Article first published online: 6 JAN 2015 | DOI: 10.1002/cncy.21509

      Key cytological features for discriminating between nonneoplastic and neoplastic biliary brushings are described. Also, the article identifies sampling methods (cytology, biopsy, and/or FISH) that improve the diagnostic yield of pancreatobiliary tumors.

    3. Combination of p16INK4a-Ki67 immunocytology and hpv polymerase chain reaction for the noninvasive analysis of HPV involvement in head and neck cancer

      Maximilian Linxweiler, Florian Bochen, Silke Wemmert, Cornelia Lerner, Andrea Hasenfus, Rainer Maria Bohle, Basel Al-Kadah, Zoltan Ferenc Takacs, Sigrun Smola and Bernhard Schick

      Article first published online: 29 DEC 2014 | DOI: 10.1002/cncy.21512

      Simultaneous immunocytochemical detection of p16INK4a and Ki67 was performed on liquid-based cytological smears from 45 head and neck cancer patients and 20 control patients, and the same cytological material was used for the detection of HPV DNA by specific PCR. Combining both techniques, we could reliably discriminate between latent and carcinogenic HPV infections as well as HPV-negative cases and thus provide information on the prognosis of HNSCC patients and facilitate therapeutic decisions.

    4. ARID1A is a useful marker of malignancy in peritoneal washings for endometrial carcinoma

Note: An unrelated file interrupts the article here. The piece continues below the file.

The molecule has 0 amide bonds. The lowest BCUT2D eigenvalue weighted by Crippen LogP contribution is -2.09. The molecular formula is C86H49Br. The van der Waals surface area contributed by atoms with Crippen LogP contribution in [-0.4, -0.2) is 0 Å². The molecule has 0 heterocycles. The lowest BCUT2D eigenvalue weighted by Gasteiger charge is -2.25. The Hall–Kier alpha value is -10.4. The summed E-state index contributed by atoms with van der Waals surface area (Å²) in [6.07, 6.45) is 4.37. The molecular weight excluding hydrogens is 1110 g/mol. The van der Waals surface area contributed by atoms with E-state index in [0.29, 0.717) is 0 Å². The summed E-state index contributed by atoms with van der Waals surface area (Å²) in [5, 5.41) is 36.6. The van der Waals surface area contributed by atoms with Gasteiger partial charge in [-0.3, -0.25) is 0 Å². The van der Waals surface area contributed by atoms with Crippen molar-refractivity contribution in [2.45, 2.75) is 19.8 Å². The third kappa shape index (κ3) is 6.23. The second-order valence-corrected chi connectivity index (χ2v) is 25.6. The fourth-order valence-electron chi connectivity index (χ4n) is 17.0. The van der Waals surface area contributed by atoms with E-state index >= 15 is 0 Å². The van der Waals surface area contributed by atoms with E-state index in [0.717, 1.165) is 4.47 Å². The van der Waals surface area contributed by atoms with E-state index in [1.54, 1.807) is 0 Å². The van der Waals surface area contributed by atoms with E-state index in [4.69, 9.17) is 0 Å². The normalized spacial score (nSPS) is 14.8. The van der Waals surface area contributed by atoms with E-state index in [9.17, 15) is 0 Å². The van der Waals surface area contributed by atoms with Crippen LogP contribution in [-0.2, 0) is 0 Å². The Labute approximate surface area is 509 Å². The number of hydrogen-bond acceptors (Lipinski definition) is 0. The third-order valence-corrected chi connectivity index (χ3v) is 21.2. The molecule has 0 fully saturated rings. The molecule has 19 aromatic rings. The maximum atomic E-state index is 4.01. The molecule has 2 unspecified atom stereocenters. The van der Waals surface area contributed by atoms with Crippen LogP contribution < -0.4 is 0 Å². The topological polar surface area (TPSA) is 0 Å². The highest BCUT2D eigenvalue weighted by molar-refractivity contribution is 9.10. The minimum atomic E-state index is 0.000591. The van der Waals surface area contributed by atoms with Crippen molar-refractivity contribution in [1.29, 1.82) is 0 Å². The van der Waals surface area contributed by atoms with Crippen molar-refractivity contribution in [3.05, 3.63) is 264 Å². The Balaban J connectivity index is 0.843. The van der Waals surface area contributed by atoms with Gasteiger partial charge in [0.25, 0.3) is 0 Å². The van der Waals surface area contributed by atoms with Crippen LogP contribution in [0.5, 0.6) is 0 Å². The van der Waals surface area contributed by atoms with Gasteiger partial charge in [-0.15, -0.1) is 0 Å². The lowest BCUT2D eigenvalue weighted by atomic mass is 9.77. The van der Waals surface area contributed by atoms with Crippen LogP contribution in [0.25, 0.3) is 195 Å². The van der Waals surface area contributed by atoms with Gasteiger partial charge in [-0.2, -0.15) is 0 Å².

Zoltan Nagymanyoki, George L. Mutter, Jason L. Hornick and Edmund S. Cibas

      Article first published online: 29 DEC 2014 | DOI: 10.1002/cncy.21514

      ARID1A (AT-rich interactive domain 1A gene) is a newly identified tumor suppressor gene in endometrioid carcinomas. This article discusses the potential use of ARID1A immunohistochemistry to identify malignant endometrial cells in peritoneal washings.

    5. Interpretation of p16INK4a/Ki-67 dual immunostaining for the triage of human papillomavirus-positive women by experts and nonexperts in cervical cytology

      Elena Allia, Guglielmo Ronco, Anna Coccia, Patrizia Luparia, Luigia Macrì, Corinna Fiorito, Francesca Maletta, Cristina Deambrogio, Sara Tunesi, Laura De Marco, Anna Gillio-Tos, Anna Sapino and Bruno Ghiringhello

      Article first published online: 22 DEC 2014 | DOI: 10.1002/cncy.21511

      In the current study, p16INK4a/Ki-67 immunostaining demonstrated good reproducibility and specificity when triaging women who were positive for the human papillomavirus. Dual-staining interpretation can be performed, after brief training, even by staff who are not experts in the morphological interpretation of cytology.

    6. You have full text access to this OnlineOpen article
      Assessment of EGFR and KRAS mutation status from FNAs and core-needle biopsies of nonsmall cell lung cancer

      Maria D. Lozano, Tania Labiano, Jose Echeveste, Alfonso Gurpide, Salvador Martín-Algarra, Guili Zhang, Abha Sharma and John F. Palma

      Article first published online: 19 DEC 2014 | DOI: 10.1002/cncy.21513

      EGFR or KRAS mutation status can be successfully determined in Papanicolaou-stained fine-needle aspiration samples and hematoxylin and eosin-stained core-needle biopsy samples using polymerase chain reaction-based tests. The findings from this pilot study highlight the feasibility of rapid and accurate mutation testing for patient samples derived from minimally invasive diagnostic procedures or from samples with limited available tissue.